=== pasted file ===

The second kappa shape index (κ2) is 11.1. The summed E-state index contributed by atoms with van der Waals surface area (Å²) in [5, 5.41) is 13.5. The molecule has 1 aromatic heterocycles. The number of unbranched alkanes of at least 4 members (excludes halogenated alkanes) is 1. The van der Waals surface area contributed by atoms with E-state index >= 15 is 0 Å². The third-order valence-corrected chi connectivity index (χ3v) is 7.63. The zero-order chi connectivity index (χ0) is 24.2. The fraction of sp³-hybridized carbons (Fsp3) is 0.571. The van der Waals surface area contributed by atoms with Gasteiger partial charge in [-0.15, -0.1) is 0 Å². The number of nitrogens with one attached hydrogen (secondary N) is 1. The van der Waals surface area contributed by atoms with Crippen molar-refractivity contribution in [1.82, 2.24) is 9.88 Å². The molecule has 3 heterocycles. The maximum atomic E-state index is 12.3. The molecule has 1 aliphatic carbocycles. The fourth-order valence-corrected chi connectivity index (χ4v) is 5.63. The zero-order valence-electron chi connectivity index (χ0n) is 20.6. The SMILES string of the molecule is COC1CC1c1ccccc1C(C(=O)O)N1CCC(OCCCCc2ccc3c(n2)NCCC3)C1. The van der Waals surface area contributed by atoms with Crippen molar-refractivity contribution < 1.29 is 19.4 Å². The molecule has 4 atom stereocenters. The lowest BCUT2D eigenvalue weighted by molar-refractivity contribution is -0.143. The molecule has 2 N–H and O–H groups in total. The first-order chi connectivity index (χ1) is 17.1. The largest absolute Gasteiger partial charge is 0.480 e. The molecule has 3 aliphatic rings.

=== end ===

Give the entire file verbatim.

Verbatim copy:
The second kappa shape index (κ2) is 11.1. The summed E-state index contributed by atoms with van der Waals surface area (Å²) in [5, 5.41) is 13.5. The molecule has 1 aromatic heterocycles. The number of unbranched alkanes of at least 4 members (excludes halogenated alkanes) is 1. The van der Waals surface area contributed by atoms with E-state index >= 15 is 0 Å². The third-order valence-corrected chi connectivity index (χ3v) is 7.63. The zero-order chi connectivity index (χ0) is 24.2. The fraction of sp³-hybridized carbons (Fsp3) is 0.571. The van der Waals surface area contributed by atoms with Gasteiger partial charge in [-0.15, -0.1) is 0 Å². The number of nitrogens with one attached hydrogen (secondary N) is 1. The van der Waals surface area contributed by atoms with Crippen molar-refractivity contribution in [1.82, 2.24) is 9.88 Å². The molecule has 3 heterocycles. The maximum atomic E-state index is 12.3. The molecule has 1 aliphatic carbocycles. The fourth-order valence-corrected chi connectivity index (χ4v) is 5.63. The zero-order valence-electron chi connectivity index (χ0n) is 20.6. The SMILES string of the molecule is COC1CC1c1ccccc1C(C(=O)O)N1CCC(OCCCCc2ccc3c(n2)NCCC3)C1. The van der Waals surface area contributed by atoms with Crippen molar-refractivity contribution < 1.29 is 19.4 Å². The molecule has 4 atom stereocenters. The lowest BCUT2D eigenvalue weighted by molar-refractivity contribution is -0.143. The molecule has 2 N–H and O–H groups in total. The first-order chi connectivity index (χ1) is 17.1. The largest absolute Gasteiger partial charge is 0.480 e. The molecule has 3 aliphatic rings.